Air France-KLM will apply a surcharge to its tickets prices to help fund the extra cost of using sustainable aviation fuel, going beyond voluntary measures that have so far prevailed in the industry.
The move will add between 1 and 12 euros ($1.1-$13.6) to the cost of a flight depending on the distance traveled and the class, according to a statement Monday, the first day the extra charges will apply.
“In the absence of industrial production, the cost of using sustainable aviation fuels is four to eight times higher than that of fossil fuels,” Air France-KLM said, adding that the fee will apply to flights at both its French and Dutch arms.
Airlines are turning to SAF to shrink their carbon footprints in the decade or more before hybrid, electric and hydrogen-powered jetliners become widely available. At the same time the fuel, which requires feedstocks such as algae and cooking oil or synthetic processing methods, remains in short supply.
Air France-KLM faces an additional challenge after making commitments to government shareholders on lowering emissions after being propped up by a series of pandemic-related bailouts.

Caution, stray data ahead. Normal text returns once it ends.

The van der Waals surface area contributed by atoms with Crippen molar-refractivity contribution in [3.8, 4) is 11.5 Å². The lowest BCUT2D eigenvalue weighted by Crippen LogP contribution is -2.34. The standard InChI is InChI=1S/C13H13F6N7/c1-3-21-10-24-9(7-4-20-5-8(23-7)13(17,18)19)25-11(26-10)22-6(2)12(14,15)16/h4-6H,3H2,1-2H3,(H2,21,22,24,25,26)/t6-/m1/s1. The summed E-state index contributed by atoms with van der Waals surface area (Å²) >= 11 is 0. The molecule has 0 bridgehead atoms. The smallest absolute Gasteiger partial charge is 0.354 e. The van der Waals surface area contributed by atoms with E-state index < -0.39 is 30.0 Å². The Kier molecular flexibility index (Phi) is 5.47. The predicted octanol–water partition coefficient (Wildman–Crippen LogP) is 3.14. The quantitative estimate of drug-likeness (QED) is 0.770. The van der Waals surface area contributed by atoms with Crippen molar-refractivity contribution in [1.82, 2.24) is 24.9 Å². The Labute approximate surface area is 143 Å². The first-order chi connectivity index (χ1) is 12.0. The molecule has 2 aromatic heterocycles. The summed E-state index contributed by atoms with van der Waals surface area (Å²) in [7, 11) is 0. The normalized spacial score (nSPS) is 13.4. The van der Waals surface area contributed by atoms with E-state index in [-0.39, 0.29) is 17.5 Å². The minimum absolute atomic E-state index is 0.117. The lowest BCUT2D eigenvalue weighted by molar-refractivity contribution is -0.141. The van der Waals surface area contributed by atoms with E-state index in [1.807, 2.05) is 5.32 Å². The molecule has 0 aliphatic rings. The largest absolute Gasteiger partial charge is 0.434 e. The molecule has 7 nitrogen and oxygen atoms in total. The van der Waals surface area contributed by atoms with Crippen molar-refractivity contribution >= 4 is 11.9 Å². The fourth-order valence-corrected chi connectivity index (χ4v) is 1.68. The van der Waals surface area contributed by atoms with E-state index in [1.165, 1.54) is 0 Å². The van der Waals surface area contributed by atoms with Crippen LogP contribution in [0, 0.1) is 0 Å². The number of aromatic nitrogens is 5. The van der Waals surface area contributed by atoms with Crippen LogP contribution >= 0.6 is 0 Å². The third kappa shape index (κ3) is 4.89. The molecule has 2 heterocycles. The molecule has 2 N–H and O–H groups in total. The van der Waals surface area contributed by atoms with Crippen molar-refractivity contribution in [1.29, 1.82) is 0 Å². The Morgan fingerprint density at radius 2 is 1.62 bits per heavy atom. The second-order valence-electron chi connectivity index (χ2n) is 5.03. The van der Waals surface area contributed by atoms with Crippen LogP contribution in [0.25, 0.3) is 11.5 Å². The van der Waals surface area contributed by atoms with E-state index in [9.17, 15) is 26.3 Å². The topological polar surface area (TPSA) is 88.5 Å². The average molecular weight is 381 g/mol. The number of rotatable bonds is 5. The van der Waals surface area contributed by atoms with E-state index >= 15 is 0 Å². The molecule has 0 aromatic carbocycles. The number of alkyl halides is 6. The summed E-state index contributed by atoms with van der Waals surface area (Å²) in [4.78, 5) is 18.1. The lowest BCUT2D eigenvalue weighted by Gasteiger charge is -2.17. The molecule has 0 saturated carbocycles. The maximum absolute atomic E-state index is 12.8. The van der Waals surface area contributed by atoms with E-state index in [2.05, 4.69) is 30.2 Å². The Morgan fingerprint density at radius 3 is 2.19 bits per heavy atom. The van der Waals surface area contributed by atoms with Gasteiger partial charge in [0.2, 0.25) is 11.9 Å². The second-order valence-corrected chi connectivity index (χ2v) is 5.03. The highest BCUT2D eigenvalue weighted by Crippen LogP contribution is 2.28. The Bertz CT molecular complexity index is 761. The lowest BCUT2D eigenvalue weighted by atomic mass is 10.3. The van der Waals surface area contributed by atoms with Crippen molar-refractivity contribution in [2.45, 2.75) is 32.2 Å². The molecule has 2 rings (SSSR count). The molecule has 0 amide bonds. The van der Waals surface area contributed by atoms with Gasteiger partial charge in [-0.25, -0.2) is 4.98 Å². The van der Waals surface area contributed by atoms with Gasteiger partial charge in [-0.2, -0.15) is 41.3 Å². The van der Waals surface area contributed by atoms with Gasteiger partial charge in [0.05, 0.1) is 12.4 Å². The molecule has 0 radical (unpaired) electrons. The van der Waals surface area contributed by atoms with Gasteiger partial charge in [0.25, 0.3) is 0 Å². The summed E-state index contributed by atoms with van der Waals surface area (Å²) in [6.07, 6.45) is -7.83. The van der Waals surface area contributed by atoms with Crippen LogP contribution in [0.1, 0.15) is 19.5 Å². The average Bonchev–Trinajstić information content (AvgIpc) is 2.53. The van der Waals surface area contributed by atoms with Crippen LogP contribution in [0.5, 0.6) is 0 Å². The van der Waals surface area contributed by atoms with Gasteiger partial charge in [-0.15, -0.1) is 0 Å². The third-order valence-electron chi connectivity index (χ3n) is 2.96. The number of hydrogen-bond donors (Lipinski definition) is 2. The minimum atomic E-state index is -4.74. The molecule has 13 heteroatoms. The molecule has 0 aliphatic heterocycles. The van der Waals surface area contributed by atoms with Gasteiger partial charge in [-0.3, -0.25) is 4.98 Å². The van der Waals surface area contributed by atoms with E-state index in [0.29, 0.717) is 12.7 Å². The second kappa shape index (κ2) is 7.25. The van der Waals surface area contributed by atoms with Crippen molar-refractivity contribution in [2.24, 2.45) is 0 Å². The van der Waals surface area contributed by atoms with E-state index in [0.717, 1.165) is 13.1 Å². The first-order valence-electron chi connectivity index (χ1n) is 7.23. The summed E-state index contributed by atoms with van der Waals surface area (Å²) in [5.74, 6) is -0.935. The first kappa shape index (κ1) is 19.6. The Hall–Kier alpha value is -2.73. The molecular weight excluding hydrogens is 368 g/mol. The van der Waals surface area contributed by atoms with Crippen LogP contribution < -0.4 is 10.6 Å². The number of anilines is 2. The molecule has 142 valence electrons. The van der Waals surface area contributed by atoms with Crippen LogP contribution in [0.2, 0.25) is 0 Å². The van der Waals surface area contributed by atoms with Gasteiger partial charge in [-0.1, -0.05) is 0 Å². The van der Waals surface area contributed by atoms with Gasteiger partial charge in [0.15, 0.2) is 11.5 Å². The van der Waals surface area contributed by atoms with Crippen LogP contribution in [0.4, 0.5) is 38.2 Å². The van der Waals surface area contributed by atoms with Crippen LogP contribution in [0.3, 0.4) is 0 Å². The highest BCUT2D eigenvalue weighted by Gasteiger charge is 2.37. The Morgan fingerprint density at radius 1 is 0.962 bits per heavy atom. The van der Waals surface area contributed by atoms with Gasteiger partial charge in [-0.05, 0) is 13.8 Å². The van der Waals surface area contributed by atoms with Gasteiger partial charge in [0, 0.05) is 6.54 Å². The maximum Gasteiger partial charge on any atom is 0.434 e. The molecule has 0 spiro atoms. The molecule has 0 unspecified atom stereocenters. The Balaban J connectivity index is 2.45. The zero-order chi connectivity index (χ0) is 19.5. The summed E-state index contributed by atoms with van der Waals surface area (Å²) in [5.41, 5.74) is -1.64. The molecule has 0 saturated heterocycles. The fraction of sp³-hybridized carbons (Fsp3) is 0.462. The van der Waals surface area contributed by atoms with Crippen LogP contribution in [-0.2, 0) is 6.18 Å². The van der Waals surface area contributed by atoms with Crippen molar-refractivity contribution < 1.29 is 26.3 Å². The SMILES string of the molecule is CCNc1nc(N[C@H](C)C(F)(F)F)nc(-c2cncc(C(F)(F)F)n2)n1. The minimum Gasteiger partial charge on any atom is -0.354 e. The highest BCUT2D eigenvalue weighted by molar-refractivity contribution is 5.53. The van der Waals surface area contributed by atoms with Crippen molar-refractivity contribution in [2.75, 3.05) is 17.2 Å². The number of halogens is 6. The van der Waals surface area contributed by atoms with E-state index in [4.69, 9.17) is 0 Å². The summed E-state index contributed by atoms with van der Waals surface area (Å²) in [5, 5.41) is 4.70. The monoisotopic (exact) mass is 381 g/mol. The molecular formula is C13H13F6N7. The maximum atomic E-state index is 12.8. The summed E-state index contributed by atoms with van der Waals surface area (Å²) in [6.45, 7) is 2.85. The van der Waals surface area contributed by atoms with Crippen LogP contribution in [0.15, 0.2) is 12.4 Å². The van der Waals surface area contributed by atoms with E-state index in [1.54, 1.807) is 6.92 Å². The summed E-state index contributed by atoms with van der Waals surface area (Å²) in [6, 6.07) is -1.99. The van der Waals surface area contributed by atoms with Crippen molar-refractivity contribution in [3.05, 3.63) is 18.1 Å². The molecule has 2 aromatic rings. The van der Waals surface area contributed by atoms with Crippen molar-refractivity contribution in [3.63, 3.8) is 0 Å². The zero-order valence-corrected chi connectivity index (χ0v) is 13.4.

Rivals like British Airways and United Airlines Holdings Inc. last year unveiled plans for extra contributions for the use of alternative fuels, but stopped short of introducing systemwide surcharges on all tickets.
Air France and KLM will lift coach-class prices by between 1 euro and 4 euros and business fares by 1.5 euros to 12 euros, according to the statement. Low-cost arm Transavia will include an unitemized contribution in is ticket cost.
Group wide, SAF will make up 0.5% to 1% of total fuel volumes this year, the company said. The goal is to reach 5% of the total in 2030 and 63% by 2050.